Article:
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LAS VEGAS — During a visit to Navajo Nation early in her tenure, SBA Administrator Isabel Casillas Guzman got a firsthand look at the unique challenges faced by Native American entrepreneurs, including logistical hurdles to e-commerce and access to capital.

It gave her an appreciation of the higher level of performance and expertise that Native entrepreneurs have to bring to the table as small-business owners, Guzman told Tribal Business News earlier this week during a one-on-one conversation at the 2024 Reservation Economic Summit (RES). “They have to operate at such a higher efficiency to be able to manage those extra costs,” she said. 

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During the interview, Guzman discussed the challenges and opportunities facing Native American entrepreneurs, focusing on issues such as access to capital, the role of Native Community Development Financial Institutions (CDFIs), the importance of equity in small business support programs, and threats posed to the 8(a) program by recent legal challenges.

This discussion has been edited for clarity and length. 

You've been on the job for about three years now. What have you learned about Indian Country? 

Very early on, we went to Navajo Nation, and I got a chance to meet with small business owners who are on the ground. And really, I didn't have as strong of an understanding, even though I've heard that it's hard to run a business (there).

What did you find valuable about that trip? 

Being able to talk to one business owner that we visited quite extensively with — a makeup business, Ah-Shí Beauty. She talked about the challenges. They literally have to have their other location off the reservation to be able to manage the shipping for their e-commerce. They can't drop ship. You know, FedEx shows up when they show up, and it's very haphazard. So their ability to compete in the e-commerce marketplace, which represents such a huge opportunity for small businesses, is met with challenges that other businesses don't have. They have to operate at such a higher efficiency to be able to manage those extra costs of having multiple locations.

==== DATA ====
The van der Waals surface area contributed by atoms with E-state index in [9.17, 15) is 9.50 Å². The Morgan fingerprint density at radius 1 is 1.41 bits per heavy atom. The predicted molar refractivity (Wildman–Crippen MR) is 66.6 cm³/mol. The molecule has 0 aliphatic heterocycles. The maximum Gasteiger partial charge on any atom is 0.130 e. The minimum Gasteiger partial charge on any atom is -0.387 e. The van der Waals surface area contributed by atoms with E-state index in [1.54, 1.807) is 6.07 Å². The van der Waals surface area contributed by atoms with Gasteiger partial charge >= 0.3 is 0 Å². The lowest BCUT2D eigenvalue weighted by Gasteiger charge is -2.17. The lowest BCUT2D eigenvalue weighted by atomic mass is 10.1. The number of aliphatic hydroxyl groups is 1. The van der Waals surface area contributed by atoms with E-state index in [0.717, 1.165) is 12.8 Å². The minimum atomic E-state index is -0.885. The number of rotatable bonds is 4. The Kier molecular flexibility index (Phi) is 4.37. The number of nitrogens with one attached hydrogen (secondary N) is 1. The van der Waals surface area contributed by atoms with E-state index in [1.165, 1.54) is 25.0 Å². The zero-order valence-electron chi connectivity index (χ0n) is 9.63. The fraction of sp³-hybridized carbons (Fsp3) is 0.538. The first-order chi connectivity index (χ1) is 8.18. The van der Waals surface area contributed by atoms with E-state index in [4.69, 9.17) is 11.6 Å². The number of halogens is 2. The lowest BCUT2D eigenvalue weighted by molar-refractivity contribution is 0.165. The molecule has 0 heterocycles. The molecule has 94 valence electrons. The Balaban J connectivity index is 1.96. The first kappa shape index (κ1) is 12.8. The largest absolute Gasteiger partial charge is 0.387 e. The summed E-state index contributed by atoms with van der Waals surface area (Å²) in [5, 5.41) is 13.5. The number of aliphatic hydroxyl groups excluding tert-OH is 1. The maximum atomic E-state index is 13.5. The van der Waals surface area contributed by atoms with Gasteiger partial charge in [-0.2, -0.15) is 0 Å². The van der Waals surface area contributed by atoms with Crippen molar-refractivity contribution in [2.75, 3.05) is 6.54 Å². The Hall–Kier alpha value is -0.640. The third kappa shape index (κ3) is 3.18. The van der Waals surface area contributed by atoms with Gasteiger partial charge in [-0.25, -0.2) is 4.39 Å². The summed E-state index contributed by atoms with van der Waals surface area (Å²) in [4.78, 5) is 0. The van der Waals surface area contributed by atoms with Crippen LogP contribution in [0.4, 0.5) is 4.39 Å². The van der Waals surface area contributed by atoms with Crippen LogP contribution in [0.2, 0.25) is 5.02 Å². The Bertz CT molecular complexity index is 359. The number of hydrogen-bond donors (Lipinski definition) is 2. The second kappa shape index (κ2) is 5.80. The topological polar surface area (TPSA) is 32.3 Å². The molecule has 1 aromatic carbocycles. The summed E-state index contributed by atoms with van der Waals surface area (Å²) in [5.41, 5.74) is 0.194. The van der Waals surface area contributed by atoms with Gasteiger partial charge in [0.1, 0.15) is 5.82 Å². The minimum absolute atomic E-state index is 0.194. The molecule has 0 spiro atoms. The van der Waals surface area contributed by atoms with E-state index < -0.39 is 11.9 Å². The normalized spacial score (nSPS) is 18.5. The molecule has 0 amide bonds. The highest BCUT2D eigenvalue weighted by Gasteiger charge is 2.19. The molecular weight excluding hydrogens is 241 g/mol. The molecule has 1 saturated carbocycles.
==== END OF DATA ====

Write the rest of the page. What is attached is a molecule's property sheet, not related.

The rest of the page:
What other challenges have you learned about and prioritized? 

Access to capital. (SBA is) really trying to dive deep into this issue, because we saw the barriers during (COVID with the Paycheck Protection Program), where things were taking longer, and we were literally having to have our lawyers walk through paperwork to improve access. We know that meeting businesses where they are is the number one thing, but in this case, being able to work with lenders who understand some of the nuances of property ownership and assets in tribal communities is really important. Understanding how to accept certain documentation from the Department of the Interior when it comes to ownership on tribal lands and being able to have flexibility in our programs. 

So really, I appreciate the higher level of performance and expertise that Native entrepreneurs have to navigate (and how they are) even more challenging than those operating outside of native lands have to do. 

When you talk about access to capital in Indian Country, Native CDFIs play an important role because they know their communities. How can the SBA work with Native CDFIs more closely?  

We've really made an effort with the American Rescue Plan funding, in particular. We used those community navigator funds to partner with multiple Native-led entities or entities that were focused in Native communities. But in particular, our tier-one level partnership at the highest level with Oweesta Corporation, which became a hub and spoke with their CDFIs, was really transformational. We have doubled lending to Native entrepreneurs to $278 million — so a quarter-billion dollars. That's really a remarkable change in our system. We don't (normally) see that kind of spike, and we hope to continue to see that increase.

How do you think you can continue that trajectory? It’s taken some effort to get there.